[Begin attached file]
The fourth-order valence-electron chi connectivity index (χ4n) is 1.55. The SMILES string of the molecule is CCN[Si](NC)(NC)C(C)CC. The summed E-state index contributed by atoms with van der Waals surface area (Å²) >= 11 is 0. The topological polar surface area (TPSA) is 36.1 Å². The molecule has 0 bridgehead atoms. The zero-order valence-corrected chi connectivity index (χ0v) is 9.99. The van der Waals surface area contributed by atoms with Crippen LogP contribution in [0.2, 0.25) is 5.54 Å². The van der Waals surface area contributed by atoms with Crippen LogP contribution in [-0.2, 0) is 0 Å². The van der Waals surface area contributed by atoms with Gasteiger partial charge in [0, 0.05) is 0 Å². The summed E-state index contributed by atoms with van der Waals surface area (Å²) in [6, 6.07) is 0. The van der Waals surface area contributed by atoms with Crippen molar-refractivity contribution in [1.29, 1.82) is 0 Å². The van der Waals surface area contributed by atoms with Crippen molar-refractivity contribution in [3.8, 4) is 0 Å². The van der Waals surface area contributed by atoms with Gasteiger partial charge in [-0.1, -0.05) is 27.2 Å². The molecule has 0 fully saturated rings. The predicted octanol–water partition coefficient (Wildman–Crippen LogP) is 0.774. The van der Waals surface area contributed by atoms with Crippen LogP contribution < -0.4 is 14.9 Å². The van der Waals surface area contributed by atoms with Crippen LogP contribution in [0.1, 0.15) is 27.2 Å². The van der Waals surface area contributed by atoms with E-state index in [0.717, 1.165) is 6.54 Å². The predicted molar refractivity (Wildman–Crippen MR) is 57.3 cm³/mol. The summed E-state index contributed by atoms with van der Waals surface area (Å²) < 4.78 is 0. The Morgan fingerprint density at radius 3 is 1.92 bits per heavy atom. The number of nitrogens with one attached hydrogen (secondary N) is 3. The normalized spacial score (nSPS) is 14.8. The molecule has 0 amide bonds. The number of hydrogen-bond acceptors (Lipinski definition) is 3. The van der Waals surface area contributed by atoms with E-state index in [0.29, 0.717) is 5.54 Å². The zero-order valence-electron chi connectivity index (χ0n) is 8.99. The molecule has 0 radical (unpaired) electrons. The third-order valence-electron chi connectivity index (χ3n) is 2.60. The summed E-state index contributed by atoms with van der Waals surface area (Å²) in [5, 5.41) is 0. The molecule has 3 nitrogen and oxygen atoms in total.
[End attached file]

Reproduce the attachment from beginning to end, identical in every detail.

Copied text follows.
The fourth-order valence-electron chi connectivity index (χ4n) is 1.55. The SMILES string of the molecule is CCN[Si](NC)(NC)C(C)CC. The summed E-state index contributed by atoms with van der Waals surface area (Å²) >= 11 is 0. The topological polar surface area (TPSA) is 36.1 Å². The molecule has 0 bridgehead atoms. The zero-order valence-corrected chi connectivity index (χ0v) is 9.99. The van der Waals surface area contributed by atoms with Crippen LogP contribution in [0.2, 0.25) is 5.54 Å². The van der Waals surface area contributed by atoms with Crippen LogP contribution in [-0.2, 0) is 0 Å². The van der Waals surface area contributed by atoms with Gasteiger partial charge in [0, 0.05) is 0 Å². The summed E-state index contributed by atoms with van der Waals surface area (Å²) in [6, 6.07) is 0. The van der Waals surface area contributed by atoms with Crippen molar-refractivity contribution in [1.29, 1.82) is 0 Å². The van der Waals surface area contributed by atoms with Crippen molar-refractivity contribution in [3.8, 4) is 0 Å². The van der Waals surface area contributed by atoms with Gasteiger partial charge in [-0.1, -0.05) is 27.2 Å². The molecule has 0 fully saturated rings. The predicted octanol–water partition coefficient (Wildman–Crippen LogP) is 0.774. The van der Waals surface area contributed by atoms with Crippen LogP contribution < -0.4 is 14.9 Å². The van der Waals surface area contributed by atoms with Crippen LogP contribution in [0.1, 0.15) is 27.2 Å². The van der Waals surface area contributed by atoms with E-state index in [0.717, 1.165) is 6.54 Å². The predicted molar refractivity (Wildman–Crippen MR) is 57.3 cm³/mol. The summed E-state index contributed by atoms with van der Waals surface area (Å²) < 4.78 is 0. The Morgan fingerprint density at radius 3 is 1.92 bits per heavy atom. The number of nitrogens with one attached hydrogen (secondary N) is 3. The normalized spacial score (nSPS) is 14.8. The molecule has 0 amide bonds. The number of hydrogen-bond acceptors (Lipinski definition) is 3. The van der Waals surface area contributed by atoms with E-state index in [0.29, 0.717) is 5.54 Å². The zero-order valence-electron chi connectivity index (χ0n) is 8.99. The molecule has 0 radical (unpaired) electrons. The third-order valence-electron chi connectivity index (χ3n) is 2.60. The summed E-state index contributed by atoms with van der Waals surface area (Å²) in [5, 5.41) is 0. The molecule has 3 nitrogen and oxygen atoms in total.